Background We examined the association between socioeconomic and health status, and lifestyle and sickness presenteeism among Japanese workers during the COVID-19 epidemic. Methods A cross-sectional study using an Internet-monitor survey was conducted in December, 2020 in Japan. Of 33,302 survey participants, we analyzed 27,036 participants (13,814 men and 13,222 women ) who reported experience with sickness presenteeism. Results The odds ratio ( OR ) of sickness presenteeism associated with unmarried versus married status was 1.15. Respective figures for other variables were 1.11 for manual laboring work compared to desk work;1.79 and 2.29 for loss of employment at the time the pandemic began and continuation of unemployment compared to maintaining employment during the pandemic;and 3.34 for a feeling of financial instability compared to stability. Conclusion The issue of sickness presenteeism has become more prominent under the COVID-19 epidemic .

15.
Int J Environ Res Public Health ; 18(23)2021 11 24.
Article in English | MEDLINE | ID: covidwho-1542512

ABSTRACT

To prevent the spread of coronavirus disease 2019 (COVID-19), desk workers in Japan have been encouraged to work from home. Due to rapidly increased working from home, working in environments that are not properly designed and working with poor posture can affect low back pain (LBP). This study aimed to examine the relationship between increased work from home during the COVID-19 pandemic and LBP among Japanese desk workers. Using study data from the Japan COVID-19 and Society Internet Survey 2020 conducted from August to September 2020, 4227 desk workers who did not have LBP before the COVID-19 pandemic were analyzed out of 25,482 total respondents. Odds ratios (ORs) and 95% confidence intervals (CIs) for LBP were calculated by multivariable logistic regression, adjusting for covariates such as socioeconomic factors. During the COVID-19 pandemic, 31.3% of desk workers with an increased chance of working from home, and 4.1% had LBP. Desk workers with increased working from home were more likely to have LBP (OR: 2.00 (95% CI, 1.36-2.93)). In this large-scale study, increased work from home was associated with LBP among desk workers during the COVID-19 pandemic. Therefore, preparing an appropriate work environment for desk workers working from home can improve productivity, leading to positive effects.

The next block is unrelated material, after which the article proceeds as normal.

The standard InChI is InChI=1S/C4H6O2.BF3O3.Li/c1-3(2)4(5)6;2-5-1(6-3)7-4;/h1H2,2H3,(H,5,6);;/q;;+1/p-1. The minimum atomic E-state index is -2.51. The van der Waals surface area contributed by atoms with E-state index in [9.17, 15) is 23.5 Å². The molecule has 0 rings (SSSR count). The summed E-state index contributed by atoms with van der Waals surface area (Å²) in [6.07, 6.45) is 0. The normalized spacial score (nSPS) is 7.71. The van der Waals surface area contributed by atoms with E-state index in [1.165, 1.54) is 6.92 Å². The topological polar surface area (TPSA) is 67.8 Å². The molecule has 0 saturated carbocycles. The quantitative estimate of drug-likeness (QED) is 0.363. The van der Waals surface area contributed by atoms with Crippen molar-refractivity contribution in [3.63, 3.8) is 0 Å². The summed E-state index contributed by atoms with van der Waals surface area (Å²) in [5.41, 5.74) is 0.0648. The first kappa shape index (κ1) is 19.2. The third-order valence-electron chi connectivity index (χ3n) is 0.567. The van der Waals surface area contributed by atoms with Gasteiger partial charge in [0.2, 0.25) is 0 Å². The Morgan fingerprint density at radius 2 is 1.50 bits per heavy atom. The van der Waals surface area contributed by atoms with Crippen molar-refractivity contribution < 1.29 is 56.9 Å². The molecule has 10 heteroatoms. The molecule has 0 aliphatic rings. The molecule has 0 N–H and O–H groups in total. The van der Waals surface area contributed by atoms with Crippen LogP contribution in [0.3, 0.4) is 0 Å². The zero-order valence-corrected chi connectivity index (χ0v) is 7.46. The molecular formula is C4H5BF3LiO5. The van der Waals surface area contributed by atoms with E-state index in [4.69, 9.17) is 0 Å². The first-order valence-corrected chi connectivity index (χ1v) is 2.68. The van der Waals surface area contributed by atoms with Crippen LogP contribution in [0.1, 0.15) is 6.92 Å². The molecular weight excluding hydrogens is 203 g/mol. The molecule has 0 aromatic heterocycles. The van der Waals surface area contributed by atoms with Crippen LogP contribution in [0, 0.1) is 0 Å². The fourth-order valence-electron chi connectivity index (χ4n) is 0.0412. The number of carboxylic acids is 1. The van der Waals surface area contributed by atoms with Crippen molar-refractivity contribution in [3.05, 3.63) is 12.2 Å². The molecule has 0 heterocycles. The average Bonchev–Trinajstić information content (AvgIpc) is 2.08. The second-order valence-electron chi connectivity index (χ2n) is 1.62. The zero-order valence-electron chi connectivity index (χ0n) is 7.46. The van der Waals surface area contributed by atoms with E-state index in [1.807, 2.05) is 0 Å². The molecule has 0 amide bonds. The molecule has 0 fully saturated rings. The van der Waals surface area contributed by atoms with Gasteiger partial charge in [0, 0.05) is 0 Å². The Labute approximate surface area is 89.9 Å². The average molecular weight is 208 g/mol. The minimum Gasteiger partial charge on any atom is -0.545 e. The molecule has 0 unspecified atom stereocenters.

Subject(s)
COVID-19 , Low Back Pain , Occupational Diseases , Cross-Sectional Studies , Humans , Japan/epidemiology , Low Back Pain/epidemiology , Occupational Diseases/epidemiology , Pandemics , Risk Factors , SARS-CoV-2 , Surveys and Questionnaires , Teleworking
16.
J Epidemiol ; 31(12): 642-647, 2021 12 05.